Mercedes film honors the first road trip, by the mother of the automobile
28. August 2018 - autoblog
Historic drive was 130 years ago this month in 1888
What was the first road trip ever taken? The history of just getting into the car and hitting the road dates way back to the first car ever built, as Bertha Benz — the wife, investor and business partner of inventor Karl Benz — took his Patent-Motorwagen for a long drive in the countryside 130 years ago this month, in August 1888.
This video clip released by Mercedes-Benz USA depicts Bertha's journey. As the Patent-Motorwagen legend goes, Karl Benz finished the third prototype, and let it sit. Bertha, who had the business acumen in the family, realized the Benzes had to get word out that the prototype was a functioning one. So on Aug. 5 she took the vehicle and her two oldest sons Richard and Eugen (she is shown motoring alone in the video), and headed for a proof-of-concept tour that would ultimately take them around Mannheim, Heidelberg, Wiesloch and Pforzheim in southern Germany. She left Karl a note that she and the boys were visiting her mother, but didn't mention how they were getting there. They rolled the Patent-Motorwagen away from the house so as not to wake him, and that night she telegraphed him from Pforzheim, 56 miles away, to tell him what she had done.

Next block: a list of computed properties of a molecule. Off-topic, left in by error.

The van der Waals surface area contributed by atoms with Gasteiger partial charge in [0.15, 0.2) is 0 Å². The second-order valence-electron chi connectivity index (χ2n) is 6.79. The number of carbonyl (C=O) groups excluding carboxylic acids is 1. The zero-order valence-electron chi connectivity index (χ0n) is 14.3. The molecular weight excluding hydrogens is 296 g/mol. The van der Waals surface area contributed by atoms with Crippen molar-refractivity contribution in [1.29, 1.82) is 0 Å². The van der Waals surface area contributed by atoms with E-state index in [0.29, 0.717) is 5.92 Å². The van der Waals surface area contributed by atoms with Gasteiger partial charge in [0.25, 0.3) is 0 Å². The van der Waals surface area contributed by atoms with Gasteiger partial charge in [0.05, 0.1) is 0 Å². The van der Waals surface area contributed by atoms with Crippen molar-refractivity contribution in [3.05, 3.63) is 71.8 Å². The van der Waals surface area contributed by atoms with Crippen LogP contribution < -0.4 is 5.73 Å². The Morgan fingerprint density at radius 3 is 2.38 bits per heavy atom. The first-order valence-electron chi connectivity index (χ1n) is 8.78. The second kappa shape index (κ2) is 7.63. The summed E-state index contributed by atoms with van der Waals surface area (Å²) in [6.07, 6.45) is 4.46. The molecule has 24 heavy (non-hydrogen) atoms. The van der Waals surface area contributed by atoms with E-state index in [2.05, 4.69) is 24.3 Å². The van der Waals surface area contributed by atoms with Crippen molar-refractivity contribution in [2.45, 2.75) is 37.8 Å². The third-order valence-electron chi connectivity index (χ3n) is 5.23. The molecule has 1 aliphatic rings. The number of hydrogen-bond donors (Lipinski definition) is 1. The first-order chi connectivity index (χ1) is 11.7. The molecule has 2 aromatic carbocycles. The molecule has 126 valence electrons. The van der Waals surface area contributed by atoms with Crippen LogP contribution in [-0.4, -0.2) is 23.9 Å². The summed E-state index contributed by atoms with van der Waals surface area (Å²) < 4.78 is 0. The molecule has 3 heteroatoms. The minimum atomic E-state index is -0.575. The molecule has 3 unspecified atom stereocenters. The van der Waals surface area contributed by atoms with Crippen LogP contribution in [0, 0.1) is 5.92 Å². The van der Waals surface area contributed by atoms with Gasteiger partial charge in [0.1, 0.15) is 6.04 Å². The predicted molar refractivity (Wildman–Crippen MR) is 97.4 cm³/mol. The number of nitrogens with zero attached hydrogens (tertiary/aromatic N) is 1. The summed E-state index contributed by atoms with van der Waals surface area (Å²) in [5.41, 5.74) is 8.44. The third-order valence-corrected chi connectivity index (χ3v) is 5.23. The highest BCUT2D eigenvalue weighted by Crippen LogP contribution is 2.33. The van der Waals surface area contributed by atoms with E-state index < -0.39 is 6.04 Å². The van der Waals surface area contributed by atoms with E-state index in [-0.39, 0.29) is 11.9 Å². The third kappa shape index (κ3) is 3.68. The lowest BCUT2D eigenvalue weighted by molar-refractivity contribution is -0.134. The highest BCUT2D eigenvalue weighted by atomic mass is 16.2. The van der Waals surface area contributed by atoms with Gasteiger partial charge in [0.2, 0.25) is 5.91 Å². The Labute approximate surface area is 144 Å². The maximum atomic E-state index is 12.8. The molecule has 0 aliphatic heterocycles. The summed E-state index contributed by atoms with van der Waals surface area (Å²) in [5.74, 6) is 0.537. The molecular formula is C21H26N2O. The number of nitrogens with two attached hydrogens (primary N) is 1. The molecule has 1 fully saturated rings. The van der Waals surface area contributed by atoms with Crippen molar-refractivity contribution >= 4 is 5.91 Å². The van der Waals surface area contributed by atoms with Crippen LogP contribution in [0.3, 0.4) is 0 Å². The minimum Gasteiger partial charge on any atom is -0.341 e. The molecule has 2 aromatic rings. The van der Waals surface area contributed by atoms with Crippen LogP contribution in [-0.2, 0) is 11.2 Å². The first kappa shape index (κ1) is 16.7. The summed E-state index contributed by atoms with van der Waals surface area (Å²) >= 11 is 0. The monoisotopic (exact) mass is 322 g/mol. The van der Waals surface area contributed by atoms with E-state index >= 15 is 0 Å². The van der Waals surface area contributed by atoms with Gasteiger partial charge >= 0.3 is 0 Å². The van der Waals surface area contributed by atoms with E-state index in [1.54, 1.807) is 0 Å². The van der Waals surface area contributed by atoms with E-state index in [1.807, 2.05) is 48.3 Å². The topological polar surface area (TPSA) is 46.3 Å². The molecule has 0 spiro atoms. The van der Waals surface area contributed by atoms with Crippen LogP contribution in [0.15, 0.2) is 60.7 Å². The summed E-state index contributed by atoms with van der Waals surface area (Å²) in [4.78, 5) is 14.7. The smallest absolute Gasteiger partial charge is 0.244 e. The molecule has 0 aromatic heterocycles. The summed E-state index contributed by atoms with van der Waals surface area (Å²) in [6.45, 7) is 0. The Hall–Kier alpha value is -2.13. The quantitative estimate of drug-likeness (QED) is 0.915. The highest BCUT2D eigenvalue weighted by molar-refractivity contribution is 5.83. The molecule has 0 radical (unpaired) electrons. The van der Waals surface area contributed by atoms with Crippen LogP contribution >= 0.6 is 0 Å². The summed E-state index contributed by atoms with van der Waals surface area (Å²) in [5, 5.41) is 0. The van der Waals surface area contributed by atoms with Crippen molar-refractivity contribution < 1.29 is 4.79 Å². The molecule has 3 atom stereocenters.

There were some milestones along the route: Since Mrs. Benz had to buy fuel, a Wiesloch pharmacy became the first fuel station in the world by selling her 10 liters of ligroin, a petroleum ether. (The pharmacist thought she wanted it to clean her dirty clothes.) And a shoemaker nailed leather on the brake blocks at her request, the first installation of replacement brake linings. The prototype suffered some mechanical issues, but Bertha was able to repair them on the road, clearing a fuel line with a hat pin and patching insulation on an ignition wire with a garter, just as the video depicts. Roads were crude at best, and the Benz family had to scout water sources on their route, as the engine was cooled by pouring water over it, and oil had to constantly be added as it dripped out. When they ran out of ligroin at one point, the boys and Bertha pushed the Patent-Motorwagen several kilometers.
They successfully completed the trip, totaling 120 miles and attracting a great deal of attention from startled Germans along the way — some fearing the "smoking monster," and some wanting a ride. And the publicity, of course, was exactly what Bertha had wanted.
Bertha Benz died in 1944, at age 95, two days after she was honored on her birthday by the Technical University of Karlsruhe, a place where women in her era had not been allowed to study. She was inducted into the Automotive Hall of Fame in 2016. (Karl was inducted in 1984.)
For the past 10 years, the Bertha Benz Memorial Route has been marked, so people can re-create her pioneering journey.